At Apple's (NASDAQ:AAPL) Sept. 12 product launch event, the company announced the iPhone X. The iPhone X brings a lot of new features to the table, including what the company refers to as a Super Retina HD Display -- Apple marketing speak for the organic light emitting diode, or OLED, based display found on the new device.

During Apple's product launch event, Apple marketing chief Phil Schiller said the Super Retina HD display on the iPhone X is the first OLED-based display to be good enough for an iPhone.

Apple's iPhone X.

Image source: Apple.

In particular, he said while OLEDs have traditionally offered advantages in resolution, thinness, and contrast compared to Apple's liquid crystal display (LCD)-based Retina HD displays, they have offered worse brightness, color accuracy, and support for wide color.

Unsurprisingly, Schiller said the display on the iPhone X offers all the advantages of OLEDs while eliminating the drawbacks of other OLED-based displays.

What we know so far

The iPhone X doesn't go on sale for another month, and it'll probably be a little longer than that before we see the likes of DisplayMate publish detailed display performance tests of the device.

So, what I'm going to focus on here isn't verifying that the display on the iPhone X is unequivocally better than the supposedly new LCDs on the iPhone 8 and iPhone 8 Plus (since I have no way of doing that), but instead focus on Apple's claims about the deficiencies of other OLED displays.

With that in mind, we can finally fact check Apple's claims.

Color accuracy

Apple claims that, until now, OLED displays couldn't match the color accuracy of its LCDs. Although it's impossible to find display test results for every OLED screen ever put on a smartphone, it's well known that Samsung (NASDAQOTH:SSNLF) is the best in the mobile OLED display business.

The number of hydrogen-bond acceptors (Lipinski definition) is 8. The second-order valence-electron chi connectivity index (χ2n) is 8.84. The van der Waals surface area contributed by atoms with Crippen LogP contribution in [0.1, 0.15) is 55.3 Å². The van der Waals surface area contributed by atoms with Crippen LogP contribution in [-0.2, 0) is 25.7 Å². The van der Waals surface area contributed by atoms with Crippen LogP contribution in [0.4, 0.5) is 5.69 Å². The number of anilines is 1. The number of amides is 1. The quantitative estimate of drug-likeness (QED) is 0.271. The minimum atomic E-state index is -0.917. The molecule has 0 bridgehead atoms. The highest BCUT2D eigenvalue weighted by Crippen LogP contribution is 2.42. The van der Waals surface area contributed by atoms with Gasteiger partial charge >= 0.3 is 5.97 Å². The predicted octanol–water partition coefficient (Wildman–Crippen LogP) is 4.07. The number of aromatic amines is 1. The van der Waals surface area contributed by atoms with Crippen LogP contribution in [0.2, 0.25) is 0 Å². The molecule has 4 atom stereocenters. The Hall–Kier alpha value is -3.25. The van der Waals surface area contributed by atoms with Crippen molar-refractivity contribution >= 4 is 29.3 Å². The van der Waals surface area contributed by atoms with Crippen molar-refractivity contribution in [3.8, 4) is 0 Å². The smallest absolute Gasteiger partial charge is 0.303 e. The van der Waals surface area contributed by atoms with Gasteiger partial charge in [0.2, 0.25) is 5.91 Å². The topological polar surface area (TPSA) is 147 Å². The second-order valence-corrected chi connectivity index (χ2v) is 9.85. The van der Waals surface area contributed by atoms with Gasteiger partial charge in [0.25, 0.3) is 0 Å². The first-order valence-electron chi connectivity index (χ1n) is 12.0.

In fact, Samsung is the manufacturer of the OLED screen on the iPhone X.

So, to check Apple's claim, let's look at the detailed display performance results published by DisplayMate to compare the color accuracy of the LCD on the iPhone 7 with that of the OLED panel on the Samsung Galaxy S8.

DisplayMate's results indicate that the average color error in the RGB color space on the Galaxy S8's display is 2.3 (lower is better), with the largest error coming in at 4.8.

DisplayMate's testing shows that the average color error in the RGB color space for the iPhone 7's display is just 1.1, with the maximum color error coming in at 2.8.

Based on DisplayMate's results, I have to say that Apple's claim that previous best-in-class smartphone OLED displays could not match the color accuracy of Apple's iPhone LCDs is true.

Wide color

With the iPhone 7 and iPhone 7 Plus, Apple introduced displays that supported a color space, known as DCI-P3, that enabled 25% better color saturation than was possible in the traditional sRGB color space.

DisplayMate's testing shows that the iPhone 7 display was very accurate within the DCI-P3 color space, with an average color error of just 1.0 and maximum color error of 2.6. In fact, these numbers suggest slightly better color accuracy in the wider DCI-P3 color space than in the narrower sRGB color space.

The iPhone 7 and iPhone 7 Plus certainly had impressive displays.

But, is it true that best-in-class OLEDs prior to the announcement of the iPhone X didn't support the wider DCI-P3 color space?

Well, according to DisplayMate, the Galaxy S8 display supports what Samsung markets as a Cinema Mode that supposedly covers the DCI-P3 color space. Within that color space, the display on the S8 is not as color accurate as the display on the iPhone 7 -- in fact, both average and maximum color errors within this space are larger in the DCI-P3 color space than in the sRGB color space.

Based on this testing, I would say that Apple's claim is a bit murky. Apple's iPhone 7 and iPhone 7 Plus LCDs certainly were far more color accurate in the DCI-P3 space than the Galaxy S8 display was, but the average color error exhibited by the S8 in the DCI-P3 space is hardly poor.


Apple claims that other OLED-based displays can't quite match the brightness of its Retina HD LCDs.

To fact check this, I once again turn to DisplayMate's test results for the newer Galaxy Note8 (which has a brighter display than the Galaxy S8).

Per the testing, with the automatic brightness enabled, the display on the Galaxy Note8 delivers brightness levels of between 575 nits and 1020 nits. By contrast, with automatic brightness enabled, the iPhone 7's display can achieve a brightness of 705 nits.

Interestingly, Apple says the iPhone X's display offers a maximum brightness of 625 nits.

At this point, I'd say that Apple's claims regarding brightness are on shaky ground, though I'll wait for detailed testing of the iPhone X's display by DisplayMate or another similarly reputable set of experts before casing final judgment here.

Ashraf Eassa has no position in any of the stocks mentioned. The Motley Fool owns shares of and recommends Apple. The Motley Fool has a disclosure policy.